There are two reasons why as a psychoanalytically trained psychotherapist, I recently bought this book.
Long familiar with the popularity of CBT - touted as the only evidence-based therapy, as well as being a therapy particularly recommended for sufferers of anxiety and depression - I thought it would be useful to:
1) See why CBT is useful for such mental health issues and
2) Gain a quick and useful overview of techniques to use both personally and in my own clinical practice with certain clients.
“CBT as a therapy,” Wilding writes, “is very (very) precise”. The same could be said of this book. She has structured the content like a course you might take, precisely and succinctly, without sacrificing thoroughness, and this is a big strength.
The chapters are systematically laid out to guide you through each key concept and how they are used in practice, providing examples and case studies throughout to help clearly illustrate the point and summarising the learning at the end with a short explanation of how this leads us to the next chapter’s content.
Wilding outlines the basic premise of CBT as: what you think (the cognitive part) determines how you feel (both physically and emotionally), which affects what you do (the behavioural part). The book explains how our negative thoughts and perceptions of events affect our emotions and behaviours, often creating the vicious cycles that we witness in clinical depression and anxiety.
This book helps us understand that CBT is not about getting rid of negative thoughts, (trying to rid yourself of them paradoxically only serves to strengthen their frequency), instead it’s aim is to weaken the underlying core belief, so the thoughts have less power over us.
Wilding provides a useful overview of the main types of negative thought we encounter. She explains how powerful they are in getting us to believe them, how this in turn makes us feel anxious or depressed, and how we can support clients to re-evaluate these thoughts to reduce their potency. Rather than look for positive thoughts to replace the negative, CBT encourages us to look for alternative explanations.
The second half focuses on changing learned behaviours as well as symptom relief, through exercise, mindfulness, visualisation and exposure techniques. Wilding breaks these down into steps so that these can be readily put into practice. She also encourages to lean in with open curiosity to any existing coping strategies to assess whether short term symptom relief may be ultimately maintaining the problem. For example, does always using the stairs really help us with your lift phobia? We may feel less anxious in the short term, but the actual phobia of being in a lift persists and will never be challenged if we never face it.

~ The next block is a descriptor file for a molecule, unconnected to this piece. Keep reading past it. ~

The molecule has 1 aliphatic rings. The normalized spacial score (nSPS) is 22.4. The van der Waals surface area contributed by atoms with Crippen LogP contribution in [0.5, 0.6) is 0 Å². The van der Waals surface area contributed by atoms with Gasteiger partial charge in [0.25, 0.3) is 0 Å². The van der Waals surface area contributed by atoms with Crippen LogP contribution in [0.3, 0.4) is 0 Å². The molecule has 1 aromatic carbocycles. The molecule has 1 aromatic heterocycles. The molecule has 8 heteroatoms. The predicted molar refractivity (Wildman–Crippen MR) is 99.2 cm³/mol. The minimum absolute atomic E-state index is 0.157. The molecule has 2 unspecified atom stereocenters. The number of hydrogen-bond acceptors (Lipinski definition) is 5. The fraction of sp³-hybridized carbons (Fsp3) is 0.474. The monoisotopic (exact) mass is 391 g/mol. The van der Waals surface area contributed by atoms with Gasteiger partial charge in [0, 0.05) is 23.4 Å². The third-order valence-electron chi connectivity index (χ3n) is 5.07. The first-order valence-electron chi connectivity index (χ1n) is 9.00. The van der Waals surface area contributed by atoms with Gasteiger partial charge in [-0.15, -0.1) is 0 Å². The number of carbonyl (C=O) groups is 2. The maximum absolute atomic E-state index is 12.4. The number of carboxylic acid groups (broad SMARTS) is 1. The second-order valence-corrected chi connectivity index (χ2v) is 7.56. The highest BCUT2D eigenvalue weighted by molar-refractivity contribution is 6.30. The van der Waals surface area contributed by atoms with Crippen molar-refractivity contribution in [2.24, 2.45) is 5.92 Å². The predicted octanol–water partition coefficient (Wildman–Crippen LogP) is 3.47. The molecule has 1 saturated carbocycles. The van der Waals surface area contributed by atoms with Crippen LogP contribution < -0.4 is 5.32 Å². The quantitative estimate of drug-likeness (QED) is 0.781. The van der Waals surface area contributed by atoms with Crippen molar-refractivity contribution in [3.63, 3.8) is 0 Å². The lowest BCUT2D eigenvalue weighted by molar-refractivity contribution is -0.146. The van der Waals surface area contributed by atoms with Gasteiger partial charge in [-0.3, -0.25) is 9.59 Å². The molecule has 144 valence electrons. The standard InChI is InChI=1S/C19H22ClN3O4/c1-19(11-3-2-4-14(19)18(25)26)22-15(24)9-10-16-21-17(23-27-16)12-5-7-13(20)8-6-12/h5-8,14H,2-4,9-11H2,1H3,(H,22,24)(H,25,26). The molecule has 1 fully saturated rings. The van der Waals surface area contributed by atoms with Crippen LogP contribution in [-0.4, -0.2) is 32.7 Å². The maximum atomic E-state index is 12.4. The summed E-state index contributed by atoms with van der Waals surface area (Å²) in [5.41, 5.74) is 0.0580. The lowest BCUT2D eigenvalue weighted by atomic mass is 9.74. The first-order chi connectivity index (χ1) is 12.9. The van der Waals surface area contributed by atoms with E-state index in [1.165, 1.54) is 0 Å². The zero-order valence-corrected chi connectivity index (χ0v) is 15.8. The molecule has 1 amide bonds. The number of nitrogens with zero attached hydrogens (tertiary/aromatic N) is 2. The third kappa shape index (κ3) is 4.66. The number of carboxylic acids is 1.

Throughout this comprehensive book, we are offered in depth studies of low self-esteem, assertiveness, phobias, anxiety and depression and how CBT can be employed to help clients overcome these issues. The author also helpfully acknowledges some of the limitations of the model, recognising that some clients will have difficulty getting on board with the written homework or may not feel comfortable with such a structured approach.
Wilding counsels us to remember that if you don’t use it, you will lose it. CBT processes and techniques really must be practiced over and over again long after your therapy treatment ends, otherwise you ‘forget’ and the same habits of thought and behaviour resurface. Of course, whatever we learn in any kind of counselling and therapy must be used or put into practice in our real lives in order to stick, so this is not a criticism as such, but it is a truism that we as therapists must acknowledge.
This book really is an excellent introduction and practical primer to CBT that is accessible to anyone who has an interest in tackling mental health in this way.
Although CBT is not my main therapeutic model, I have found this book invaluable in supporting clients who, because either we’ve reached an impasse, or an issue has become pressing, require a more targeted and tangible approach.